Courts make custody rulings in the best interest of the children. The term “best interests” is broad, and it encompasses many aspects of life. Courts want to be sure the kids are getting the best care. This not only includes meeting their immediate needs, but it also involves their schooling, healthcare, social lives, and more.
Everyone who works knows how much their job impacts the rest of their lives. Most immediately, it eats up at least 8 hours a day, not including a commute, lunch break, and so on.
Your schedule directly affects your parenting, and it is probably based on your work. Here are some aspects of your job schedule that the court must consider in a child custody decision.
Your Time at Home
Parenting involves more than making sure the kids are fed and clothed. They need to spend time with you, and you have lessons for them that they can’t learn in school.
If your job schedule affects your time at home with the kids, the court will take notice. Let’s say you work nights, making it difficult to see the kids after they get home from school. Perhaps you can get up with them in the morning, but that’s only to make sure they are fed and out the door for school.
A strict judge could mark this lifestyle against you, favoring the other parent for primary custody.
Your Involvement with the Kids’ Education
Schooling doesn’t begin and end in the classroom. Kids have homework, and parents are expected to help them through it. Parents also help kids with organization, remembering due dates, and so on.
Moreover, parents should be available for teacher conferences, phone calls, and so on. If you have a rigid schedule that keeps you from being involved with the kids’ learning, the court will take notice.
Your Involvement with the Kids’ Healthcare
If your child has special needs or chronic illnesses, you’re going to need a flexible schedule to help them. They need frequent doctor visits, and you must be able to regularly make it out to pharmacies.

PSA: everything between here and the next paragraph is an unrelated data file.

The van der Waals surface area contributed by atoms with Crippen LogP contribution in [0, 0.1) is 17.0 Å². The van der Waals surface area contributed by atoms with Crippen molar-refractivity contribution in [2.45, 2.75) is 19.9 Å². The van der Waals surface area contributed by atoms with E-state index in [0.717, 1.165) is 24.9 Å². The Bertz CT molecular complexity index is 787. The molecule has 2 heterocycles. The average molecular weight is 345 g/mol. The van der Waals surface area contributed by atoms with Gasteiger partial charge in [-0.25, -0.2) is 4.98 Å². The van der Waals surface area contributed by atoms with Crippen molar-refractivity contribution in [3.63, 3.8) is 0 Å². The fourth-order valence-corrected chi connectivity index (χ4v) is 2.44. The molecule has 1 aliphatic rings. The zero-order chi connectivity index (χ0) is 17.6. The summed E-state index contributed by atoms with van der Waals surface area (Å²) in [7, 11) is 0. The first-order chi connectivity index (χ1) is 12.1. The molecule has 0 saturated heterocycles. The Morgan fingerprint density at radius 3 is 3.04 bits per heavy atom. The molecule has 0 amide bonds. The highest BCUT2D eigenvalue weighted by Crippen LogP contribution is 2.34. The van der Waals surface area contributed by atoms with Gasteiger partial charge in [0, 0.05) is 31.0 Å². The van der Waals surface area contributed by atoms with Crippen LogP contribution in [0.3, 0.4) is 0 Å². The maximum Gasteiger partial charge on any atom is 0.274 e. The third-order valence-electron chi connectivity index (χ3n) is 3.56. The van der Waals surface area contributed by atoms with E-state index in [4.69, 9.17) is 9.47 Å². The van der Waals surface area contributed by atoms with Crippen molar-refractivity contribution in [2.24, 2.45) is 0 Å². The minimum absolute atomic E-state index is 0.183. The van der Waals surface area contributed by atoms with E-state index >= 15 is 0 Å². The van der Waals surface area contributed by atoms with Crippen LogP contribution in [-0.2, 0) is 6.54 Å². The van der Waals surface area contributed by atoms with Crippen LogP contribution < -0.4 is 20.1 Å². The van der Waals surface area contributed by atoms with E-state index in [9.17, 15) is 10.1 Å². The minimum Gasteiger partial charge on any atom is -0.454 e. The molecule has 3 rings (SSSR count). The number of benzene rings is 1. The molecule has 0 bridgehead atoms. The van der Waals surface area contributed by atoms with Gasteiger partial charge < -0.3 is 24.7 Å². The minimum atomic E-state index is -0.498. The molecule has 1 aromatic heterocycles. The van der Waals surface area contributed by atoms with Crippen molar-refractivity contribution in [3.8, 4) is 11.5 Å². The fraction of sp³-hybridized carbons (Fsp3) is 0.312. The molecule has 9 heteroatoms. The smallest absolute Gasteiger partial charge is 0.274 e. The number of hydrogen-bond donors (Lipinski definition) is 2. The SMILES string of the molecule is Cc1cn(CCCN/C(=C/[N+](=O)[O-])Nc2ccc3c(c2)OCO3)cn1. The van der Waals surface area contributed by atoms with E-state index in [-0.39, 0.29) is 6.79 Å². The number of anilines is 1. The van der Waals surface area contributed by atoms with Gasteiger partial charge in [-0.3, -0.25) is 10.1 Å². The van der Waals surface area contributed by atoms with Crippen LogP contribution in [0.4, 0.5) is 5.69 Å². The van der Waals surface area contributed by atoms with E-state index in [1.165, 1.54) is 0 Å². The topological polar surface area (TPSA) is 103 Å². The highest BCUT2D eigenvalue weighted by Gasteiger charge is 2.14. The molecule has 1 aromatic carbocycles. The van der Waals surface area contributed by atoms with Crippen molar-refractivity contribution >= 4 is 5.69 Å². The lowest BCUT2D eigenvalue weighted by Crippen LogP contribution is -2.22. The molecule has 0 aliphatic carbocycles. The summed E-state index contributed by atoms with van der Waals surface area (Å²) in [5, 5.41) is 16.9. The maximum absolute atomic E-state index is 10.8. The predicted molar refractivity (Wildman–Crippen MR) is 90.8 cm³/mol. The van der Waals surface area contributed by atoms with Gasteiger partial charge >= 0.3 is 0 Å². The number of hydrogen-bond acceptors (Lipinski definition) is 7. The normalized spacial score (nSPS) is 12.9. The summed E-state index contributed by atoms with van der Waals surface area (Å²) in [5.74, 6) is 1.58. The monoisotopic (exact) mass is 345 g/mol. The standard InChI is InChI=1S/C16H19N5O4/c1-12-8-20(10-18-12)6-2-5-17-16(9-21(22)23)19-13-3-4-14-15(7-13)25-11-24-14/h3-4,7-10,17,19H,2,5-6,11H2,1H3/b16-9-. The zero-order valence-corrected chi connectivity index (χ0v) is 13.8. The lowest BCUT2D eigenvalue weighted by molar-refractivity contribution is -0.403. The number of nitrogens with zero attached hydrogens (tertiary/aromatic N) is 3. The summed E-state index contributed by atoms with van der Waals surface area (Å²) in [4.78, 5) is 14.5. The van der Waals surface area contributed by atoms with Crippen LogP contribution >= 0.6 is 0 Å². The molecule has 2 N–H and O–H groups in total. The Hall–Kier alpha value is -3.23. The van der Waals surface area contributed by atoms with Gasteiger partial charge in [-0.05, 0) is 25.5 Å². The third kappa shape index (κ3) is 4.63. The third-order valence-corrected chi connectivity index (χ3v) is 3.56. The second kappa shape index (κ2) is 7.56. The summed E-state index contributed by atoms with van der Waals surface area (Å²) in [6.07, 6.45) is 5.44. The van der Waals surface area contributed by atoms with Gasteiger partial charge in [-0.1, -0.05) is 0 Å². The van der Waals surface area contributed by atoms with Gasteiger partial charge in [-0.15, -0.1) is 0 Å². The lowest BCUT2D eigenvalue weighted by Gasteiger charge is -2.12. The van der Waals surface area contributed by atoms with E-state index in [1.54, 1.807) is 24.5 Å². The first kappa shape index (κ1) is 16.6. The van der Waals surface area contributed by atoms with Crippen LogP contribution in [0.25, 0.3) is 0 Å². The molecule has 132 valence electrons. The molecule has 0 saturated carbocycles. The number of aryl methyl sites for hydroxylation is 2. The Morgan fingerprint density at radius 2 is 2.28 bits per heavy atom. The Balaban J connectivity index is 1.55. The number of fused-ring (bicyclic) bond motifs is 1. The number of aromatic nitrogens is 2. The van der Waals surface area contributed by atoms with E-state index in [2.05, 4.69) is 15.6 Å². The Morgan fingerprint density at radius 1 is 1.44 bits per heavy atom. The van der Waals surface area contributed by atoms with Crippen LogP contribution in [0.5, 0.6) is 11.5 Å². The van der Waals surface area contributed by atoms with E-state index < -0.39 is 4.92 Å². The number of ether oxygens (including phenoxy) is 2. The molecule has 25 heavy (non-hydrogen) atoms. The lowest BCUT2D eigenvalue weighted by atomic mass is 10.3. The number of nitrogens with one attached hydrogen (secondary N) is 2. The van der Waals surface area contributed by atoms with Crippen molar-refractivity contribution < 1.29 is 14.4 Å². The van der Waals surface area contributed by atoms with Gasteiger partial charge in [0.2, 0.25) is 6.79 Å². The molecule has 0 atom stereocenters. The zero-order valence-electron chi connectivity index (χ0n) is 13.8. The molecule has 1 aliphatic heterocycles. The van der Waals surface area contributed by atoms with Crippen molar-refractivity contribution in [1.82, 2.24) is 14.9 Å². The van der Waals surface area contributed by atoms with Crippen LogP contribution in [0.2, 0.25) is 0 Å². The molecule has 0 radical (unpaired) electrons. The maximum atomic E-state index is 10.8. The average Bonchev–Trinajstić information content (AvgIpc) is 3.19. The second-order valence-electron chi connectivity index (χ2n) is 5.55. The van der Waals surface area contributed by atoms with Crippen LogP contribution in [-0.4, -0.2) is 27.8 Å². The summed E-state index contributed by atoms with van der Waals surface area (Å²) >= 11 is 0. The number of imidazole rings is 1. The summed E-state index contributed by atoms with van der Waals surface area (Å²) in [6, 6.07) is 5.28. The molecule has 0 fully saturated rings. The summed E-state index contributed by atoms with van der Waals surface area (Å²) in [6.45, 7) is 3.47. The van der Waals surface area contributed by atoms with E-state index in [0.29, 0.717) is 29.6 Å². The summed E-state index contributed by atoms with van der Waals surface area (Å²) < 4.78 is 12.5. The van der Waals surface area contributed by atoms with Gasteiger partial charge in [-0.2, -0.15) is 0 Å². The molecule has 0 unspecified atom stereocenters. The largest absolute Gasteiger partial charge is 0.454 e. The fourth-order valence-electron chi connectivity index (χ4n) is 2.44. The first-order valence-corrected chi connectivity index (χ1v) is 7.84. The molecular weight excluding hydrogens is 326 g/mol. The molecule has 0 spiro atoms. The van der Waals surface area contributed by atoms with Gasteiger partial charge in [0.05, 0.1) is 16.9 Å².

A job with an unwavering schedule could prevent your ability to be involved. Meeting your kids’ health needs may be an insurmountable task, and it could affect your level of custody.
Your Ability to Accommodate the Kids’ Social Lives
Eventually, all kids hit an age that can become awkward for parents. They grow old enough to have their own friends and interests, separate from their parents. However, they don’t have the means to go to a friend’s house or an extracurricular activity on their own.
Parents are in a constant state of service to their children. Courts often assume that active social lives are healthy, and if your job schedule impedes that lifestyle, this could be held against you.
Work with a Good Attorney
We don’t wish to be dour or pessimistic with this article. Our intention is to simply inform you of the challenges your work schedule could impose on child custody. The situations above are not insurmountable, and they are not the only aspects a court considers in a custody decision.
A good lawyer can help the court see your strengths as a parent can far outweigh any scheduling concerns. Work closely with your attorney on a plan for childcare that you can present to the court.
Our firm is here to help you negotiate a fair child custody agreement in court or one-on-one with your spouse. For a free consultation, contact Nelson, Taylor & Associates, PLLC online, or call us at (801) 901-7046.